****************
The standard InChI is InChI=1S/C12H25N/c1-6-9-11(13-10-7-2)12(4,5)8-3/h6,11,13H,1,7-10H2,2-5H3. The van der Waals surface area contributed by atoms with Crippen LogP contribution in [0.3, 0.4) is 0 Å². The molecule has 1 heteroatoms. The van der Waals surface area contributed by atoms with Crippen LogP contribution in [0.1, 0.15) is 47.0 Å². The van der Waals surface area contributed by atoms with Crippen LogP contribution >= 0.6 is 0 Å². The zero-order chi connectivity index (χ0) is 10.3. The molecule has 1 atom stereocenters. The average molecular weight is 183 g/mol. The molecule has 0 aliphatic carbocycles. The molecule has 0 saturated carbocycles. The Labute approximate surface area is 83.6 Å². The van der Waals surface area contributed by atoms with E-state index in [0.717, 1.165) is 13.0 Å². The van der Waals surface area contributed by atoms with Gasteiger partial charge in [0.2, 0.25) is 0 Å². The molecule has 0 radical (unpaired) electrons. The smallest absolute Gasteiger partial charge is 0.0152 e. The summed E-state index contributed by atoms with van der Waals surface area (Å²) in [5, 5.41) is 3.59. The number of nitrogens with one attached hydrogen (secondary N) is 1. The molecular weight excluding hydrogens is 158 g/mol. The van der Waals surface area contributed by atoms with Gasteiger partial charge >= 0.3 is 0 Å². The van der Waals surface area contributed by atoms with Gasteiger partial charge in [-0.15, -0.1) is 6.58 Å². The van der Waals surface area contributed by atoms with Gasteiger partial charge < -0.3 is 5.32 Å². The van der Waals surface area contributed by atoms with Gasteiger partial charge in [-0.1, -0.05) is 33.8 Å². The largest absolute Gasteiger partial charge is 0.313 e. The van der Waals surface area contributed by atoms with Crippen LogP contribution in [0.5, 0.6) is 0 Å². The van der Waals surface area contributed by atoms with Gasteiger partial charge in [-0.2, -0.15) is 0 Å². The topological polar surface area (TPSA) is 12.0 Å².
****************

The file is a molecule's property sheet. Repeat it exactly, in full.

The standard InChI is InChI=1S/C12H25N/c1-6-9-11(13-10-7-2)12(4,5)8-3/h6,11,13H,1,7-10H2,2-5H3. The van der Waals surface area contributed by atoms with Crippen LogP contribution in [0.3, 0.4) is 0 Å². The molecule has 1 heteroatoms. The van der Waals surface area contributed by atoms with Crippen LogP contribution in [0.1, 0.15) is 47.0 Å². The van der Waals surface area contributed by atoms with Crippen LogP contribution >= 0.6 is 0 Å². The zero-order chi connectivity index (χ0) is 10.3. The molecule has 1 atom stereocenters. The average molecular weight is 183 g/mol. The molecule has 0 aliphatic carbocycles. The molecule has 0 saturated carbocycles. The Labute approximate surface area is 83.6 Å². The van der Waals surface area contributed by atoms with E-state index in [0.717, 1.165) is 13.0 Å². The van der Waals surface area contributed by atoms with Gasteiger partial charge in [0.2, 0.25) is 0 Å². The molecule has 0 radical (unpaired) electrons. The smallest absolute Gasteiger partial charge is 0.0152 e. The summed E-state index contributed by atoms with van der Waals surface area (Å²) in [5, 5.41) is 3.59. The number of nitrogens with one attached hydrogen (secondary N) is 1. The molecular weight excluding hydrogens is 158 g/mol. The van der Waals surface area contributed by atoms with Gasteiger partial charge >= 0.3 is 0 Å². The van der Waals surface area contributed by atoms with Gasteiger partial charge in [-0.15, -0.1) is 6.58 Å². The van der Waals surface area contributed by atoms with Gasteiger partial charge < -0.3 is 5.32 Å². The van der Waals surface area contributed by atoms with Gasteiger partial charge in [-0.1, -0.05) is 33.8 Å². The largest absolute Gasteiger partial charge is 0.313 e. The van der Waals surface area contributed by atoms with Crippen LogP contribution in [0.5, 0.6) is 0 Å². The van der Waals surface area contributed by atoms with Gasteiger partial charge in [-0.2, -0.15) is 0 Å². The topological polar surface area (TPSA) is 12.0 Å².